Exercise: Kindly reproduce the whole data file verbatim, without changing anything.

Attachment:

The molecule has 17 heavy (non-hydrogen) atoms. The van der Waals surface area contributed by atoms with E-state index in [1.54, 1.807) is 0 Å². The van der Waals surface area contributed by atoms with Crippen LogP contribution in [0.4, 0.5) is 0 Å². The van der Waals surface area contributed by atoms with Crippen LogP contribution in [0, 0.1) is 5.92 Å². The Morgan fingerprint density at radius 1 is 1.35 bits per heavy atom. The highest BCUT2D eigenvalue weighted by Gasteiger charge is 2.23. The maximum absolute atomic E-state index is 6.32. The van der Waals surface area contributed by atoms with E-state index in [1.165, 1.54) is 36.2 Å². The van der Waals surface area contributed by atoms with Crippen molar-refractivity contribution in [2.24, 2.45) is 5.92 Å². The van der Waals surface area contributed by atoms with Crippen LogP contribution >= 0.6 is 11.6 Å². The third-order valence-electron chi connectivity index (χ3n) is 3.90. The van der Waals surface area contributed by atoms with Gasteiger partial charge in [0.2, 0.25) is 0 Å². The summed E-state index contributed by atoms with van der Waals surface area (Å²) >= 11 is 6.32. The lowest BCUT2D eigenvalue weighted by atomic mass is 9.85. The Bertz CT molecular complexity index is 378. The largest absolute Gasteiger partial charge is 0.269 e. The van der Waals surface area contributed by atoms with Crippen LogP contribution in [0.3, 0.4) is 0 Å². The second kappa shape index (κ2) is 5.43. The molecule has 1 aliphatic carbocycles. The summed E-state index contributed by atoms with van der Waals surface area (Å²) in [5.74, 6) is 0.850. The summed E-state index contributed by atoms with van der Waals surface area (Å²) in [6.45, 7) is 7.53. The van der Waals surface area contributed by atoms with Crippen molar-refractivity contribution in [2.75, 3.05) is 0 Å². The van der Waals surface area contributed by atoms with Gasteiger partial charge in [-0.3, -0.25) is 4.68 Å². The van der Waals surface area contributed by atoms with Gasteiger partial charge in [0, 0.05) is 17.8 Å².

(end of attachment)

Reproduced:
The molecule has 17 heavy (non-hydrogen) atoms. The van der Waals surface area contributed by atoms with E-state index in [1.54, 1.807) is 0 Å². The van der Waals surface area contributed by atoms with Crippen LogP contribution in [0.4, 0.5) is 0 Å². The van der Waals surface area contributed by atoms with Crippen LogP contribution in [0, 0.1) is 5.92 Å². The Morgan fingerprint density at radius 1 is 1.35 bits per heavy atom. The highest BCUT2D eigenvalue weighted by Gasteiger charge is 2.23. The maximum absolute atomic E-state index is 6.32. The van der Waals surface area contributed by atoms with E-state index in [1.165, 1.54) is 36.2 Å². The van der Waals surface area contributed by atoms with Crippen molar-refractivity contribution in [2.24, 2.45) is 5.92 Å². The van der Waals surface area contributed by atoms with Crippen LogP contribution >= 0.6 is 11.6 Å². The third-order valence-electron chi connectivity index (χ3n) is 3.90. The van der Waals surface area contributed by atoms with Gasteiger partial charge in [0.2, 0.25) is 0 Å². The summed E-state index contributed by atoms with van der Waals surface area (Å²) >= 11 is 6.32. The lowest BCUT2D eigenvalue weighted by atomic mass is 9.85. The Bertz CT molecular complexity index is 378. The largest absolute Gasteiger partial charge is 0.269 e. The van der Waals surface area contributed by atoms with Crippen LogP contribution in [0.3, 0.4) is 0 Å². The second kappa shape index (κ2) is 5.43. The molecule has 1 aliphatic carbocycles. The summed E-state index contributed by atoms with van der Waals surface area (Å²) in [5.74, 6) is 0.850. The summed E-state index contributed by atoms with van der Waals surface area (Å²) in [6.45, 7) is 7.53. The van der Waals surface area contributed by atoms with Crippen molar-refractivity contribution in [2.75, 3.05) is 0 Å². The van der Waals surface area contributed by atoms with Gasteiger partial charge in [-0.3, -0.25) is 4.68 Å². The van der Waals surface area contributed by atoms with Gasteiger partial charge in [0, 0.05) is 17.8 Å².